Maybe they regard the sun as some kind of uberbird whose after all their ladyfriends. In which case I guess I must revise my dawn translation of this one very loud, very insistent guy's calls: Hey you – don't think I don't see you trying to sneak over that hill. I'm onto you. You want a piece of me? Do you? Well I'm here and I ain't moving and you and me are going round and round if you don't back off.

I wish he would listen to reason, this guy. Because the sad fact is, despite these morning greetings (and by the way, I estimate about 15 minutes before the mallard drake who lives under my picnic table enters the dawn dialogue. We'll see if I'm right), I'm still not a morning person. I'm a stay up until the wee hours bashing away at this here laptop on the great American somethingorother no matter what person. The kind of person who is supposed to sleep later in the day and rise refreshed and revived and ready to write more deathless prose... at about 4 p.m.

But no.

Actually, though, truth be told – for the last month or so, I've been beating the birds to the punch. I've lain awake in my bed, refusing to look at the clock and thus confirm my sinking feeling that I'm already done sleeping for the day, waiting for Mr. Butch Birdy Boy to try scaring off the sun yet again.

Oops – I was off by two minutes on Mr. Mallard's joining in the fray.

Good morning, everybody.

Guess I'll make some coffee and read the paper(s).

Tuesday, June 24, 2003


The single greatest threat to my writing career is, of course, other people's writing. Try as I might, I cannot read and write simulataneously, at least not in any extended, meaningful way. And so, if I'm reading someone else's book, I am not writing my own. If I'm reading other people's blogs, I'm not adding to this one. Etc.

Well, it's about to happen again.

But only for a little while.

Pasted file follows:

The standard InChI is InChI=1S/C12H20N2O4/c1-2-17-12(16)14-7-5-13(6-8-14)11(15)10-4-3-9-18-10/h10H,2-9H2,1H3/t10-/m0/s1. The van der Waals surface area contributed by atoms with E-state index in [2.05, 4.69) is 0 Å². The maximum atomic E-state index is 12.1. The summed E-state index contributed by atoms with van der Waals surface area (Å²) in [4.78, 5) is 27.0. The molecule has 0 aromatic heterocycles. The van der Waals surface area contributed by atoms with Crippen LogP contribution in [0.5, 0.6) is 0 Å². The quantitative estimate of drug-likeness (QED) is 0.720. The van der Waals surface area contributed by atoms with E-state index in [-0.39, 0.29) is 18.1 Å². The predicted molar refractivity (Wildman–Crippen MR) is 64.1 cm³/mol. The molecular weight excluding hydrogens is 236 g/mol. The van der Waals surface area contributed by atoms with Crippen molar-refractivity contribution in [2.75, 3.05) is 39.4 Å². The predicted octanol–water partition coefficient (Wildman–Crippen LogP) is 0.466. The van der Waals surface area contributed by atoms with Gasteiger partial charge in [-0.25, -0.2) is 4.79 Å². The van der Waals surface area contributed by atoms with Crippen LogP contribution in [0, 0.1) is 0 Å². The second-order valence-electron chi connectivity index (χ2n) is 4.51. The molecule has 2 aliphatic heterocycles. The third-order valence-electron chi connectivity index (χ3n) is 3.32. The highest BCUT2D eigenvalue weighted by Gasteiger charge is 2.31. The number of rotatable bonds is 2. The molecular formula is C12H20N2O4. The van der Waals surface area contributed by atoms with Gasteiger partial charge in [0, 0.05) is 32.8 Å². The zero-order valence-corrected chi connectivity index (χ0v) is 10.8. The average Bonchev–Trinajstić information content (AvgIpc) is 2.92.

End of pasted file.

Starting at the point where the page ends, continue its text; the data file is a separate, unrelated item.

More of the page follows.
And then I'll tell you all about what I read.

If this makes you angry, blame Sam Western. He was the keynote speaker at the WAM convention earlier this month, and had something new to share with us all in place of his earlier "ag isn't everything" rhetoric that lots of people took as attacks on ag.

He's been searching around for a community that accomplished what he thinks Wyoming needs to attempt: to truly diversify its economy away from dependence on agriculture (note: once again, he did not at any point advocate putting an end to agriculture. Not. NOT!).

And he found one in Tupelo, Mississippi.

And he found a book detailing how they did it and the model for community development a sociologist generated out of Tupelo's success story.

And he recommended it to all of us.

I'm sure there was a profound rush to neighborhood bookstores all over the state on Monday morning, with my colleagues ordering copies of this out-of-print tome. We town council/mayor types take advice where we can find it, even from obscure PhDs from Mississippi.

Or from pot stirring semi-journalists who slyly turn a break-out sesion to "discuss" what makes a sustainable community into a first class brain-picking session to gather our opinions as community leaders about whether Wyoming is an inclusive or an exclusive state (overwhelming conclusion at the workshop: exclusive but deluding itself that it's inclusive). Sam asked the questions and took notes on our answers that I suspect may find their way into his next book, to be titled "The Big Empty." And got a lot of people thinking about what he's been saying all along.

So now, off with the internet and on with the reading lamp and on to Tupelo: the Evolution of a Community by Vaughan Grisham.

Give me a day or two to digest. And meet a private deadline. And then I'll be back!